Halemaumau Crater eruption at Hawaii Volcanoes National Park on the Big Island. Alan Cressler
OluKai is partnering with Hawaiian Airlines to offer one grand prize winner (and a companion!) their very own 4-day, 3-night Ultimate Island Adventure in Hawaii.
To enter to win, visit OluKaiAdventure.com
(but hurry—entry is open from April 15, 2017 to May 15, 2017, and the winner will be selected by May 20, 2017).
After you enter the contest, read on and get inspired for your own adventure in the Hawaiian islands.
The human history of Hawaii goes back to when the Polynesians first landed on the islands between AD 300-600. Though the people and the culture have been influenced through the centuries, you can still find the true Hawaiian spirit on the islands today (if you know where to look). From ancient Hawaiian temples to mountaintops shrouded in legend, we’ve lined up the top four cultural hot spots on each major island that will leave you with a deeper understanding of the history and culture of Hawaii.
The Nohea Moku is a vegan-friendly, casual shoe that’s comfortable enough for a long day of exploring. Photo courtesy of OluKai
Some of the spots listed include ornate palaces and museums, while others will have you walking across hardened lava or beaches, so you’ll want to make sure your feet are protected. You can’t go wrong with the lightweight ‘Eleu Trainer (for men or women) or the more casual Nohea Moku for men or Pehuea for women. Don’t forget to pack your sunscreen and some extra water, and you’ll be all set for your own Ultimate Island Adventure.
Exploring the Pu’u o Mahuka Heiau. Ken Lund
- Pu’u o Mahuka Heiau
Heiaus, or ancient Hawaiian temples, can be found on all of the state’s major islands. The Pu’u o Mahuka Heiau—located in the state historic site of the same name—is the largest in Oahu and covers more than two acres. Situated atop a coastal bluff overlooking Waimea Bay, Pu’u o Mahuka was built in the 1600s as a luakini heiau, meaning that it was designed for religious and social rituals involving human or animal sacrifice.
- Kāko‘o ‘Ōiwi
You’ll find this community-based, nonprofit organization nestled in the wetlands of He’eia on Oahu’s eastern shore. Kākoʻo ʻŌiwi promotes the social, economic, and ecological health of the local community by restoring the agricultural productivity of its 405 acres. Check out their educational programs to learn about the land’s significance to Native Hawaiians, or get involved in the restoration process during monthly volunteer days.
- Iolani Palace
Once the official residence of the Hawaiian monarchy, the Iolani Palace has since been restored as a National Historic Landmark in the heart of downtown Honolulu. Constructed under King Kalākaua in 1882, you can now to take guided tours through the first two floors of the palace and around the grounds. Inside, you’ll see the majestic Grand Hall, the crimson and gold Throne Room, and the king and queen’s private bedrooms. Outside, don’t miss the Sacred Mound, a royal tomb where chiefs may still be buried.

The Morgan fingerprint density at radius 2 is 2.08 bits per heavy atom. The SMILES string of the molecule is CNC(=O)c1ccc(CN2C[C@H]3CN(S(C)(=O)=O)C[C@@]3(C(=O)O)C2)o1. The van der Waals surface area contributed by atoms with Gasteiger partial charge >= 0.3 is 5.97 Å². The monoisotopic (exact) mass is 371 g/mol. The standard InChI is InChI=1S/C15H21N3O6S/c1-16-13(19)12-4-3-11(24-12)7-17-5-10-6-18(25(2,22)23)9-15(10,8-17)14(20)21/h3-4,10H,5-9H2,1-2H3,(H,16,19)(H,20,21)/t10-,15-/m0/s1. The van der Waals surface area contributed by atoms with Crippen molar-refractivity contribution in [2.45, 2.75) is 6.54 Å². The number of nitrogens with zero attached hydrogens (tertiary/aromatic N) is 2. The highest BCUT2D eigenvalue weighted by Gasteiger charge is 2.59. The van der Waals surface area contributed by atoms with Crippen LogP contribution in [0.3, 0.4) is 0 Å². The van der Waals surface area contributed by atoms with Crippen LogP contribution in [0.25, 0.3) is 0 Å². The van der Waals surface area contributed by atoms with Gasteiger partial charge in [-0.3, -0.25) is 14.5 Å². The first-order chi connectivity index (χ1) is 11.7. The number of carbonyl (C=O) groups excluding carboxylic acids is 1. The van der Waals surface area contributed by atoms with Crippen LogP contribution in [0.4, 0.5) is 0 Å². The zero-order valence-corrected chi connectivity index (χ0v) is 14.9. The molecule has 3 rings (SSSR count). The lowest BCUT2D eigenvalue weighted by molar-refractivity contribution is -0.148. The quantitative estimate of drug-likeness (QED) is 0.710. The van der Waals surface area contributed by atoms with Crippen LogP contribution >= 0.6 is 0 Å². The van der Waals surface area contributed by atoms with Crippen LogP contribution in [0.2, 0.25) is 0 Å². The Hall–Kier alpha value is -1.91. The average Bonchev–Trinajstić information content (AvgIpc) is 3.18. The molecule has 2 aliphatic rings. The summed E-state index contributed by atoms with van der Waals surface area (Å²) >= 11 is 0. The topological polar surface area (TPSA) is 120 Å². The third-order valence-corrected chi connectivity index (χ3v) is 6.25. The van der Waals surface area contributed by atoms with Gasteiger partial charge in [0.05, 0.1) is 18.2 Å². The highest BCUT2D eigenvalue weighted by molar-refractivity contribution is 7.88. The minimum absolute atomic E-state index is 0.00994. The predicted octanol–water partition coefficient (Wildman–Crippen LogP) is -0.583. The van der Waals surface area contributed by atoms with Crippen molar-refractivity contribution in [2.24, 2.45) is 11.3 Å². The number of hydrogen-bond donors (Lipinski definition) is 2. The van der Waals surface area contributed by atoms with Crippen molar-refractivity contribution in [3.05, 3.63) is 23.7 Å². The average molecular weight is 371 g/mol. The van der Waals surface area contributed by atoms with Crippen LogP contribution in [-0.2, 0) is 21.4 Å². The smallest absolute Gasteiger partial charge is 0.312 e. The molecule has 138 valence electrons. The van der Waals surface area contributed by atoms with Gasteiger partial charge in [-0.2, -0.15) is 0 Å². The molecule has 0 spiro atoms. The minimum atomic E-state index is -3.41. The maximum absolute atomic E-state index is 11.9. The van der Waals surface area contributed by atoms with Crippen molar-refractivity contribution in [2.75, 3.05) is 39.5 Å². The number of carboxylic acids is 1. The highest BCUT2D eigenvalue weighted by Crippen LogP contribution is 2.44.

- Honolulu Museum of Art
The Honolulu Museum of Art offers self-guided or docent-led tours through the rotating exhibits from across Asia, Europe, and America. The museum also showcases the best of Hawaiian art, ranging from centuries-old artifacts to modern paintings of the islands and their people. This means that you’ll find indigenous treasures like pottery and quilts exhibited alongside 20th century classics like Georgia O’Keeffe’s portraits of Maui.
A lava flow at Hawaii Volcanoes National Park. Alan Cressler
- Hawaii Volcanoes National Park
Not surprisingly, volcanoes are a major part of the Hawaiian Islands’ natural history. While Hawaii Volcanoes National Park puts the island’s geological history center stage, you can also find many archaeological sites here. Remains of ancient Hawaiian houses, caves, and agricultural structures tell the story of the indigenous groups that lived on the land hundreds of years ago. Head to the Pu’u Loa region of the park for the largest concentration of ancient petroglyphs (over 23,000 total), all easily accessible via a 0.7-mile lava bedrock trail. On the Ka’u Desert Trail, explore the fossilized footprints of Native Hawaiians left in the hardened ash of a volcanic eruption. The entire route is 18.2 miles, but you could also just hike out as far as you want and then head back.
- Pu’uhonua o Honaunau National Historical Park
Extending 420 acres across the Kona Coast, Pu’uhonua o Honaunau encompasses historical, religious, and cultural sites dating back more than 700 years. Explore the Royal Grounds, where ancient Hawaiian royalty established homes and ceremonial sites, or venture to the pu’uhonua, *a place of refuge enclosed by a 965-foot-long wall where defeated warriors and violators of the sacred law could escape persecution. Hiking the ancient two-mile 1871 Trail is a good way to see the sites around the park, including a *heiau, hōlua sled courses, and the Keanae'e cliffs. Be sure to tread lightly and avoid walking on the archaeological sites to protect them from deterioration.